Vol. 5, No. 11 (June 01, 2012)
Karabakh dispute resurfaces after World War II
Azerbaijan Diplomatic Academy
The Karabakh conflict has its roots in Soviet times, the result both of Stalin’s decision to draw the borders in the Caucasus the way that he did and of Armenia’s efforts to change them and Soviet leadership’s occasional willingness to appear open to such changes. Those roots are important now not only because they inform how many in the region view the current standoff, but also because they help explain many of the deeply held suspicions about any resolution of the conflict between independent Azerbaijan and independent Armenia.
Between 1923 when Nagorno-Karabakh was established as an autonomous oblast within the Azerbaijan SSR and 1945, Azerbaijani historians argue, there was an apparent “moratorium” on discussions about the border between Azerbaijan and the Armenian SSR. However, shortly after the end of World War II, the archives show, the leaders of Communist Armenia re-opened the debate in ways that suggested the previous two decades of relative quiet was entirely provisional from the point of view of Yerevan. 
In November 1945, Grigory Arutinov, first secretary of the Central Committee of the Communist Party of the Armenian SSR, sent a telegram to Giorgy Malenkov, secretary of the Central Committee of the All-Union Communist Party, arguing that Moscow should transfer Nagorno-Karabakh from Azerbaijan to Armenia. This letter followed an earlier one at the end of October 1945, which had prompted Soviet leader Joseph Stalin to note that making such transfers was difficult and to ask whether Arutinov had asked the Azerbaijani Communist leaders about it, something Arutinov of course had to acknowledge he had not done.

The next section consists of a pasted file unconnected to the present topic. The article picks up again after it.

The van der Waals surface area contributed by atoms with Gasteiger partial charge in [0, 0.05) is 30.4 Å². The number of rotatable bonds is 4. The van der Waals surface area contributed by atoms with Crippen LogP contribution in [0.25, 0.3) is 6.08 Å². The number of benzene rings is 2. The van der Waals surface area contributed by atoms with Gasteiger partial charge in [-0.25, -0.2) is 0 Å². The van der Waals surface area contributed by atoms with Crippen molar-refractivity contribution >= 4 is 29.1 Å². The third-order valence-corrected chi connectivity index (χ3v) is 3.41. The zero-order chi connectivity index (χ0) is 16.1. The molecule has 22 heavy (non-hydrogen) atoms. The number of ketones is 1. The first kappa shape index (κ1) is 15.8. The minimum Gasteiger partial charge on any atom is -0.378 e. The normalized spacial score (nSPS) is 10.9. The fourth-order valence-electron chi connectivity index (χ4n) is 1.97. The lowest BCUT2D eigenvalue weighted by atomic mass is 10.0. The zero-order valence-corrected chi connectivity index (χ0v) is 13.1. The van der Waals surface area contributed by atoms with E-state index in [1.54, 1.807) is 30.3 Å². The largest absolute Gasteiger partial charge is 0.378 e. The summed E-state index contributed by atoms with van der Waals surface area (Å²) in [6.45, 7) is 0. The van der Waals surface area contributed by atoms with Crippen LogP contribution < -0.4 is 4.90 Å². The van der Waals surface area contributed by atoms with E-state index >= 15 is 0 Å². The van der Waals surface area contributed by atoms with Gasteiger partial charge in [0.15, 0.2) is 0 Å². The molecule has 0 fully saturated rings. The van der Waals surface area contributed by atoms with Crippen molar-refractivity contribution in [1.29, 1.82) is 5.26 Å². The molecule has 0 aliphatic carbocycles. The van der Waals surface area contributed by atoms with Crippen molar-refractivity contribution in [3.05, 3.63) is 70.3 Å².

But that doesn’t mean, Azerbaijani historians say, that Arutinov did not have good reason to think that Moscow might be open to his unilateral suggestion. On the one hand, the Soviet government had denounced its 1925 friendship treaty with Turkey in March 1925, thereby appearing to open the way to territorial claims abroad. And on the other, Arutinov almost certainly believed he could count on support in Moscow from Anastas Mikoyan. Indeed, one Armenian researcher, Ruben Angaladyan, Baku historian say, has concluded that, “Arutinov could not have taken such a step without talking to Mikoyan. One should not forget,” the Armenian researcher added, that Arutinov and Mikoyan had family ties: Arutinov’s daughter was the husband of Mikoyan’s son.
But Arutinov may have had other reasons to believe he would be successful in his request. According to longtime CPRU propagandist Karent Brutents, there are unconfirmed reports that there were discussions in 1945 involving Stalin and his secret police chief Lavrenty Beriya in which the idea of a grand “combined” swap of territories—Nagorno-Karabakh to Armenia, Daghestan to Azerbaijan, and Sochi to Georgia” was raised. Such discussions might have been part of Beriya’s own efforts to appeal to the non-Russians in 1950-53 and certainly would help explain some of the charges brought against him by the post-Stalin leadership.